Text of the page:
Budweiser wants a refund.
The company will reportedly seek an approximate $47.4 million deduction for the 2026 World Cup portion of its deal with FIFA, after soccer’s governing body reversed course on beer sales in Qatar.
- After initially agreeing to allow alcoholic beer sales in World Cup stadiums, FIFA officials gave way to pressure from Qatari officials two days before the tournament started.
- Budweiser can sell its nonalcoholic Bud Zero at World Cup games and its regular beer at designated fan areas.
- Budweiser is paying FIFA around $75 million to be the official beer supplier for this World Cup and has a deal for roughly $112 million for the 2026 World Cup in the U.S., Mexico, and Canada.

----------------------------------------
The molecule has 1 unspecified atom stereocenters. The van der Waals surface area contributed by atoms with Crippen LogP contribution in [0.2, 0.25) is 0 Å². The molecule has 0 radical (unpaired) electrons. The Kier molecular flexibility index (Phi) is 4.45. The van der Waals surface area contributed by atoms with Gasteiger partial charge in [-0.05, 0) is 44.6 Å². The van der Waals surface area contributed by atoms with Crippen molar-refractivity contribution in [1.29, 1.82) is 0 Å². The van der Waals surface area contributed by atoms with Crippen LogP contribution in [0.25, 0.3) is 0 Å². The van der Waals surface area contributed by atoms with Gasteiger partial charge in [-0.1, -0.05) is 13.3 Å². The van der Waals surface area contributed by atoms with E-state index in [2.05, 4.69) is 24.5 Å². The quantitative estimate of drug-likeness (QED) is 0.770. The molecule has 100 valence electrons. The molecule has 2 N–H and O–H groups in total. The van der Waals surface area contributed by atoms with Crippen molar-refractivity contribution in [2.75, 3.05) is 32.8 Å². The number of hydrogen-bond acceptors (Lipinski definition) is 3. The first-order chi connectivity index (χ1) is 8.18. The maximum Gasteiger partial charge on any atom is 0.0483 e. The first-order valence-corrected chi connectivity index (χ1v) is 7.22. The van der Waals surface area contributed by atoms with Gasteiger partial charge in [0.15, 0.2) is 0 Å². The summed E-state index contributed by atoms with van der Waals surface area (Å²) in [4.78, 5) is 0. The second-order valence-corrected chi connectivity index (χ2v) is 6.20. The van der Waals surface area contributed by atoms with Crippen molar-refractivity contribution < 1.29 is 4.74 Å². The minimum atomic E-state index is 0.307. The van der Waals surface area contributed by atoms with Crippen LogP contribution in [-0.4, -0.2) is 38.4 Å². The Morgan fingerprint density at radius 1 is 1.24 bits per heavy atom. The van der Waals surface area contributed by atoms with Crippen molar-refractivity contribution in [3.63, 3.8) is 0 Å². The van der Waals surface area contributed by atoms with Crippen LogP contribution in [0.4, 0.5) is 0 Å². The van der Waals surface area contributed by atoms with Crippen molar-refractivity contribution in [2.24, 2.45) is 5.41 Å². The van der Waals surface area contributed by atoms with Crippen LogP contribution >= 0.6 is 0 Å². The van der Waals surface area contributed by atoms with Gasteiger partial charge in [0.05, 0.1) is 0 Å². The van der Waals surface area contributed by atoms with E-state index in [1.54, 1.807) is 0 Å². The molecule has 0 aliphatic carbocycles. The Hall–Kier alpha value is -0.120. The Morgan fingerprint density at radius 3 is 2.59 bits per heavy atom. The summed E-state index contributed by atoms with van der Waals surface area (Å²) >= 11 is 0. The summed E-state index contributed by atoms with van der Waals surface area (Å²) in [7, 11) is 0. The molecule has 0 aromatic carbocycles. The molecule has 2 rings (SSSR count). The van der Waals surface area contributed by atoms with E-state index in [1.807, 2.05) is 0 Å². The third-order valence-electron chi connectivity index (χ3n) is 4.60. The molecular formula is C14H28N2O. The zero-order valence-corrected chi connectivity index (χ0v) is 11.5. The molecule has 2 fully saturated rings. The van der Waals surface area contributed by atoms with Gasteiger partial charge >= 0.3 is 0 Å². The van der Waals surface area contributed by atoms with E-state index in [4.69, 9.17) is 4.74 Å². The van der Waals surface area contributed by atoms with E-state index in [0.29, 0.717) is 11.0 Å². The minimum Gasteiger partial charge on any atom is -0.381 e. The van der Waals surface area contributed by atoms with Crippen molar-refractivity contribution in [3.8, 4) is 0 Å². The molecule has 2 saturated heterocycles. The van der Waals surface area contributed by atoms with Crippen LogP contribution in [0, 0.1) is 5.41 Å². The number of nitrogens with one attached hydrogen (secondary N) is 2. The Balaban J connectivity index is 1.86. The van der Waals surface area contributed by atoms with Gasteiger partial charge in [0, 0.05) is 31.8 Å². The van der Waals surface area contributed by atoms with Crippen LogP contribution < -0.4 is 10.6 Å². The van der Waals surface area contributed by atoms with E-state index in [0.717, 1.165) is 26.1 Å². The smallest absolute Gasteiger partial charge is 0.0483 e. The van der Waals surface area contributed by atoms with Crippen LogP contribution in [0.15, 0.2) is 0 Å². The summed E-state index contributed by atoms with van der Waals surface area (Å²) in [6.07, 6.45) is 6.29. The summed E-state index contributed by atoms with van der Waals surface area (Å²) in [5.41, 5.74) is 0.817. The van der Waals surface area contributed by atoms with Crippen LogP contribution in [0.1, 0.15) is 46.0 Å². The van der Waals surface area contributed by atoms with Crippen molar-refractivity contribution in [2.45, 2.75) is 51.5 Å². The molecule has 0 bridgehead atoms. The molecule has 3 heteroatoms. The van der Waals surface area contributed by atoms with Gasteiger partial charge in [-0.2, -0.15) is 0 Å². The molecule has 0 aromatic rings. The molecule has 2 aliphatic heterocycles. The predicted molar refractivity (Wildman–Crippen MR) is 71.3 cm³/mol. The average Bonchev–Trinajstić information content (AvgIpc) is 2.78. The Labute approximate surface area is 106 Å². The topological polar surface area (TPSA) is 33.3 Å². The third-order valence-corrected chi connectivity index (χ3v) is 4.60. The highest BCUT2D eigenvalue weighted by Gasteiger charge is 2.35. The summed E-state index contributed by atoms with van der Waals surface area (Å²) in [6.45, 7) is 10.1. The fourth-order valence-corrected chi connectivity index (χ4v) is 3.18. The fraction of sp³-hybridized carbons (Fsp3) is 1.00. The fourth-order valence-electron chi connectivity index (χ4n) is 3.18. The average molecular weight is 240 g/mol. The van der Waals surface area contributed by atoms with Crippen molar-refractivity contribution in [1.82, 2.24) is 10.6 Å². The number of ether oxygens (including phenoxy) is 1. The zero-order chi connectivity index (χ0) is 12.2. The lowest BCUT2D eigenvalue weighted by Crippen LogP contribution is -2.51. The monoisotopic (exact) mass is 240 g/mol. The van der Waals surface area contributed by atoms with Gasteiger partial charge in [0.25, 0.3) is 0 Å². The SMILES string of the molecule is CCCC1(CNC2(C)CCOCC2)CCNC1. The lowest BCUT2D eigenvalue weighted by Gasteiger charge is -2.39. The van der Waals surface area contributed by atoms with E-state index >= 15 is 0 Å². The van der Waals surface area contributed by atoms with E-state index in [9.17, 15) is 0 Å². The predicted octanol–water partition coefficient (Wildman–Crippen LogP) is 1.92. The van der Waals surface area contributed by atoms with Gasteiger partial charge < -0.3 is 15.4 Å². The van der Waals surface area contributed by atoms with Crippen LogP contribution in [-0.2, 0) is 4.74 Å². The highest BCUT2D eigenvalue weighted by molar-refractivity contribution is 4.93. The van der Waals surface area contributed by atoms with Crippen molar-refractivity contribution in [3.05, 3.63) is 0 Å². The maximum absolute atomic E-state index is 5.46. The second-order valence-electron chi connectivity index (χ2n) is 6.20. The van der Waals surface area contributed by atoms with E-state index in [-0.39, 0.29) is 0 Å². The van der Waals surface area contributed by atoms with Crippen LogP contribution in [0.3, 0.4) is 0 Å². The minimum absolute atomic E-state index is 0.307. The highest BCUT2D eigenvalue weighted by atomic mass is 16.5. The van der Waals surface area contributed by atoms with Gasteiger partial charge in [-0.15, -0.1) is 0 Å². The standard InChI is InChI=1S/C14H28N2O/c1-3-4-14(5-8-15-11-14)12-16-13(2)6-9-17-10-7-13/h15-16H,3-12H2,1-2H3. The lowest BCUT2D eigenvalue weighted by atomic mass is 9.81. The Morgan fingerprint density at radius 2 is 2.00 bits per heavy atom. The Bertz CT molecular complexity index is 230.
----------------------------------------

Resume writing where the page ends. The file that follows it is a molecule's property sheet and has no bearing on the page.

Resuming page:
Qatar and FIFA have sought to keep certain forms of self-expression to a minimum. Belgium was reportedly disallowed from wearing a pre-match shirt because it was too colorful.
FIFA successfully dissuaded teams from wearing anti-discrimination “OneLove” armbands by threatening to give out yellow cards.
Winner Takes All Beer
In the wake of FIFA’s about-face, Budweiser has said it will give its unsold beer to the country that wins the World Cup.
The company initially tweeted, “Well, this is awkward …” in response to FIFA’s decision, but quickly removed the post.
Due to Qatar’s lack of breweries and intense heat, the company had to ship its beer via ocean freighter and store it in refrigerated warehouses.